After agreement with china, time to sell fta
As questions continue about the effectiveness of the bilateral free trade agreement (FTA) between Korea and China, the government yesterday released explanatory reports containing details of how the trade pact will benefit consumers.
Although the government describes it as a “highly liberalized” trade deal for both Korea and China, the pact excludes automobiles from negotiations for at least two years.
Consumers and businesses questioned the effectiveness of the trade deal because the automobile industry is a major part of the two economies.
“Both countries’ auto industries want to maintain their status quo,” said a report by the Ministry of Trade, Industry and Energy. “Korean vehicles exported to China face a 22.5 percent tariff, while an 8 percent tariff is imposed on Chinese cars imported to Korea. There would be no advantage for Korea even if the tariffs were removed because Korean automakers already produce cars in China that are not subject to tariffs.”
The government judged that eliminating the tariff on vehicles produced in China could have a negative impact on the domestic market.
“Because there is a possibility that European cars assembled in China would be imported to Korea, a tariff removal might adversely affect local automakers as consumers increasingly prefer those imported brands,” the report said.
Basically, the government judged it is too risky to put automobiles on the negotiating table for only a minimal increase in the share of Korean cars in the Chinese domestic market.
With regard to the petrochemical and steel industries, the government addressed why Korea decided to fully open the two markets, while China agreed to only a partial opening.
“Since the petrochemical industry is one of Korea’s competitive export sectors and records a trade surplus with China, the government is confident that our petrochemical companies can easily survive free competition,” the report said.
Last year, Korea exported a total of $23.5 billion worth of petrochemical products to China, while purchasing $1.8 billion in Chinese products.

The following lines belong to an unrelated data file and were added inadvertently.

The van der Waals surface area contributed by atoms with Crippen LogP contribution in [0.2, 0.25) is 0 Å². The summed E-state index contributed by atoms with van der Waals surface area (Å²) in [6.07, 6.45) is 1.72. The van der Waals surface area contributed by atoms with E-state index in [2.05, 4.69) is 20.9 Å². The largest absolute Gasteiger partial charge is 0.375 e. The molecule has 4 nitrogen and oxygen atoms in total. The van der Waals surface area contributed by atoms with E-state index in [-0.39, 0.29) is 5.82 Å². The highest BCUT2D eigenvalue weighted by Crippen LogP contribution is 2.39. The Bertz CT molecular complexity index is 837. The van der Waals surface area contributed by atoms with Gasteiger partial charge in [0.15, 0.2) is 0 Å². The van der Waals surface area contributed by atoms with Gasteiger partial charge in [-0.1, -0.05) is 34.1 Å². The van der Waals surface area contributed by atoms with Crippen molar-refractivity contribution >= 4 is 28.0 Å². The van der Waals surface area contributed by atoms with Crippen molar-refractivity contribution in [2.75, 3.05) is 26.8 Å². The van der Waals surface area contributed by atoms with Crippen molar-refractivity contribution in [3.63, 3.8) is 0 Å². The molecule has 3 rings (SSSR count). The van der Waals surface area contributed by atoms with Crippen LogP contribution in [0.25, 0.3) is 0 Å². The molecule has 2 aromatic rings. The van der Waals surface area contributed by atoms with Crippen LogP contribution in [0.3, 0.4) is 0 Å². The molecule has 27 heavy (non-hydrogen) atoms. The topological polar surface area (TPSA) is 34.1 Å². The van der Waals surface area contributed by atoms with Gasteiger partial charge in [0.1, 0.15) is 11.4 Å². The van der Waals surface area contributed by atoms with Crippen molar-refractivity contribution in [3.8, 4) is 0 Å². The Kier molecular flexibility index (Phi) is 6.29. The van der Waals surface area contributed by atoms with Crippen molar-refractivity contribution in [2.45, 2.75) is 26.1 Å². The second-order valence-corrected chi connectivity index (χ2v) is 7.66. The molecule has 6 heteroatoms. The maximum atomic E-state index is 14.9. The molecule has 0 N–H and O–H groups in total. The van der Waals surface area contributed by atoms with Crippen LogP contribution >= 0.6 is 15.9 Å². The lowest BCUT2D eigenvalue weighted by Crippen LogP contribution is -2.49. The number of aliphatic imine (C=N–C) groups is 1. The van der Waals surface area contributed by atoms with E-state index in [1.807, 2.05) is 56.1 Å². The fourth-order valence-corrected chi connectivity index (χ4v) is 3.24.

“By making a concession in this sector, the government was able to get more in the agricultural industry,” a trade official said.
China decided to keep its high-end petrochemical and steel markets closed, but open cheaper markets to Korea.
For most imported steel products, Korea currently levies no tariff, so an inflow of cheaper Chinese steel won’t affect the local market much, the government says.
As for foods, the Korea-China FTA is expected to make Chinese jams and jelly much cheaper when tariffs are removed 20 years after the pact goes into effect. Currently, Korea imposes a 30 percent tariff on those products. The current 45 percent tariff on dried fruit also will be phased out, the government said.
Korea has a maximum 630 percent tariff on sesame seeds, but with the trade pact, Korea will be able to import 24,000 tons, about 29 percent of the total domestic consumption, free of tariffs.
Various Chinese medicine materials also will be subject to tariffs lower than the current 8 percent.
The entertainment market cannot be ignored in the FTA because of the popularity of the Korean Wave. China agreed to open its entertainment market to Korea for the first time to investors interested in building concert halls and performance planning and directing services. Copyrighted Korean broadcast materials will be protected in China for as long as 50 years after the accord takes effect, compared to 20 years at present.
Korean businesses also will be able to create joint ventures with Chinese companies as they will be allowed a stake of as much as 49 percent.